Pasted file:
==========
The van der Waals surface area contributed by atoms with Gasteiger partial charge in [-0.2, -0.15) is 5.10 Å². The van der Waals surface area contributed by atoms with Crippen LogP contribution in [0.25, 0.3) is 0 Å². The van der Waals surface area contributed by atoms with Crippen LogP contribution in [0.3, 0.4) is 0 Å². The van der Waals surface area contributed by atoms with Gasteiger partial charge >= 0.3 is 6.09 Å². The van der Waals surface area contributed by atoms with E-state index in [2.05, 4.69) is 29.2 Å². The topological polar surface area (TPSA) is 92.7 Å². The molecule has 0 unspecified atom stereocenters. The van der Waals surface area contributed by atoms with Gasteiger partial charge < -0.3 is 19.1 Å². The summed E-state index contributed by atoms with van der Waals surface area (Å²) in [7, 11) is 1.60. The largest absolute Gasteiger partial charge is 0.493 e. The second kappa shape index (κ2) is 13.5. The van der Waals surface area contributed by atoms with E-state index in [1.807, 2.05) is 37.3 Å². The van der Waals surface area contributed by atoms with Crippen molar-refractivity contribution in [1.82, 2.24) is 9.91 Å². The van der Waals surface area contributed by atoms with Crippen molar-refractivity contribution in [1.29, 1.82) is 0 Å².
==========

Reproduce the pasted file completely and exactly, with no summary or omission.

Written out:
The van der Waals surface area contributed by atoms with Gasteiger partial charge in [-0.2, -0.15) is 5.10 Å². The van der Waals surface area contributed by atoms with Crippen LogP contribution in [0.25, 0.3) is 0 Å². The van der Waals surface area contributed by atoms with Crippen LogP contribution in [0.3, 0.4) is 0 Å². The van der Waals surface area contributed by atoms with Gasteiger partial charge >= 0.3 is 6.09 Å². The van der Waals surface area contributed by atoms with E-state index in [2.05, 4.69) is 29.2 Å². The topological polar surface area (TPSA) is 92.7 Å². The molecule has 0 unspecified atom stereocenters. The van der Waals surface area contributed by atoms with Gasteiger partial charge < -0.3 is 19.1 Å². The summed E-state index contributed by atoms with van der Waals surface area (Å²) in [7, 11) is 1.60. The largest absolute Gasteiger partial charge is 0.493 e. The second kappa shape index (κ2) is 13.5. The van der Waals surface area contributed by atoms with E-state index in [1.807, 2.05) is 37.3 Å². The van der Waals surface area contributed by atoms with Crippen molar-refractivity contribution in [1.82, 2.24) is 9.91 Å². The van der Waals surface area contributed by atoms with Crippen molar-refractivity contribution in [1.29, 1.82) is 0 Å².